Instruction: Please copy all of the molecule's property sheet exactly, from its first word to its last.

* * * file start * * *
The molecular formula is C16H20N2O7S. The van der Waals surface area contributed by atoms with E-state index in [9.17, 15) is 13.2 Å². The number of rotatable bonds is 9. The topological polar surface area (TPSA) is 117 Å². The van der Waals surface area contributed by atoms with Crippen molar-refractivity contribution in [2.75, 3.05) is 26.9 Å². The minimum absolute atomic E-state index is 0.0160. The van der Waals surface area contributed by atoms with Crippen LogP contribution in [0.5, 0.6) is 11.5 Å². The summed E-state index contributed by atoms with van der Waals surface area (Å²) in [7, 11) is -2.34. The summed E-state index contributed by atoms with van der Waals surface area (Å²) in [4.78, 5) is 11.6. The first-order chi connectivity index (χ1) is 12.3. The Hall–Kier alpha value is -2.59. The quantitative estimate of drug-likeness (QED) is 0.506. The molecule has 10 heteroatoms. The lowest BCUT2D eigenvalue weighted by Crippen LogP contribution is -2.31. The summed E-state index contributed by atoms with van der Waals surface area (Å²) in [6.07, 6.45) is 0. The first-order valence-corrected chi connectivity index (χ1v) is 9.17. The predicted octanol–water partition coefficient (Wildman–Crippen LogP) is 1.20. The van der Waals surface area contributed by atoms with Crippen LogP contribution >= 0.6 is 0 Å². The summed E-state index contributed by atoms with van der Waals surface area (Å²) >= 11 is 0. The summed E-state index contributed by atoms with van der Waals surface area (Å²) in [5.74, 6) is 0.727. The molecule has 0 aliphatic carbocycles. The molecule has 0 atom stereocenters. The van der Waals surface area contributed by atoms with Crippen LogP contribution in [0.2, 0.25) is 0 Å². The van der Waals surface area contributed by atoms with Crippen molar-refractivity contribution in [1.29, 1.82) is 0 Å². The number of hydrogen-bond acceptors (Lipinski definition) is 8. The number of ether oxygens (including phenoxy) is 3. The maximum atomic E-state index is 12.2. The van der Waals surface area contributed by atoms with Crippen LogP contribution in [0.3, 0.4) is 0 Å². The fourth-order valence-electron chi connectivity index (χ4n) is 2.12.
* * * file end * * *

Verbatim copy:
The molecular formula is C16H20N2O7S. The van der Waals surface area contributed by atoms with E-state index in [9.17, 15) is 13.2 Å². The number of rotatable bonds is 9. The topological polar surface area (TPSA) is 117 Å². The van der Waals surface area contributed by atoms with Crippen molar-refractivity contribution in [2.75, 3.05) is 26.9 Å². The minimum absolute atomic E-state index is 0.0160. The van der Waals surface area contributed by atoms with Crippen LogP contribution in [0.5, 0.6) is 11.5 Å². The summed E-state index contributed by atoms with van der Waals surface area (Å²) in [7, 11) is -2.34. The summed E-state index contributed by atoms with van der Waals surface area (Å²) in [4.78, 5) is 11.6. The first-order chi connectivity index (χ1) is 12.3. The Hall–Kier alpha value is -2.59. The quantitative estimate of drug-likeness (QED) is 0.506. The molecule has 10 heteroatoms. The lowest BCUT2D eigenvalue weighted by Crippen LogP contribution is -2.31. The summed E-state index contributed by atoms with van der Waals surface area (Å²) in [6.07, 6.45) is 0. The first-order valence-corrected chi connectivity index (χ1v) is 9.17. The predicted octanol–water partition coefficient (Wildman–Crippen LogP) is 1.20. The van der Waals surface area contributed by atoms with Crippen LogP contribution >= 0.6 is 0 Å². The summed E-state index contributed by atoms with van der Waals surface area (Å²) >= 11 is 0. The summed E-state index contributed by atoms with van der Waals surface area (Å²) in [5.74, 6) is 0.727. The molecule has 0 aliphatic carbocycles. The molecule has 0 atom stereocenters. The van der Waals surface area contributed by atoms with Crippen LogP contribution in [0.2, 0.25) is 0 Å². The van der Waals surface area contributed by atoms with Crippen molar-refractivity contribution in [1.29, 1.82) is 0 Å². The number of hydrogen-bond acceptors (Lipinski definition) is 8. The number of ether oxygens (including phenoxy) is 3. The maximum atomic E-state index is 12.2. The van der Waals surface area contributed by atoms with Crippen LogP contribution in [0.3, 0.4) is 0 Å². The fourth-order valence-electron chi connectivity index (χ4n) is 2.12.